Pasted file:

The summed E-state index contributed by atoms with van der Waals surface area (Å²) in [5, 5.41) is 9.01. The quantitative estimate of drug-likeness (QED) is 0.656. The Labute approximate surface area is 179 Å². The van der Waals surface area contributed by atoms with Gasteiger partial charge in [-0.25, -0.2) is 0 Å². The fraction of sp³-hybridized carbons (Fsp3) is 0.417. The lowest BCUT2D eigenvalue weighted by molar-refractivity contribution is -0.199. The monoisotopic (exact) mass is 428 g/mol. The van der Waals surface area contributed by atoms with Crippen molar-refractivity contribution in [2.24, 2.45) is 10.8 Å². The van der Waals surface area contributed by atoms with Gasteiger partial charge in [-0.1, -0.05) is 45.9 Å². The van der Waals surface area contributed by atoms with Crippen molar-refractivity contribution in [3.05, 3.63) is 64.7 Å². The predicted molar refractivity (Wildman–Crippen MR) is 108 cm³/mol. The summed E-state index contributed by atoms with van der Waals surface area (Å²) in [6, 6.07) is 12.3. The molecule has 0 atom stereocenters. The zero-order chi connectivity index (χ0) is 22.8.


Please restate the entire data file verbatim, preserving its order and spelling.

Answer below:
The summed E-state index contributed by atoms with van der Waals surface area (Å²) in [5, 5.41) is 9.01. The quantitative estimate of drug-likeness (QED) is 0.656. The Labute approximate surface area is 179 Å². The van der Waals surface area contributed by atoms with Gasteiger partial charge in [-0.25, -0.2) is 0 Å². The fraction of sp³-hybridized carbons (Fsp3) is 0.417. The lowest BCUT2D eigenvalue weighted by molar-refractivity contribution is -0.199. The monoisotopic (exact) mass is 428 g/mol. The van der Waals surface area contributed by atoms with Crippen molar-refractivity contribution in [2.24, 2.45) is 10.8 Å². The van der Waals surface area contributed by atoms with Gasteiger partial charge in [-0.1, -0.05) is 45.9 Å². The van der Waals surface area contributed by atoms with Crippen molar-refractivity contribution in [3.05, 3.63) is 64.7 Å². The predicted molar refractivity (Wildman–Crippen MR) is 108 cm³/mol. The summed E-state index contributed by atoms with van der Waals surface area (Å²) in [6, 6.07) is 12.3. The molecule has 0 atom stereocenters. The zero-order chi connectivity index (χ0) is 22.8.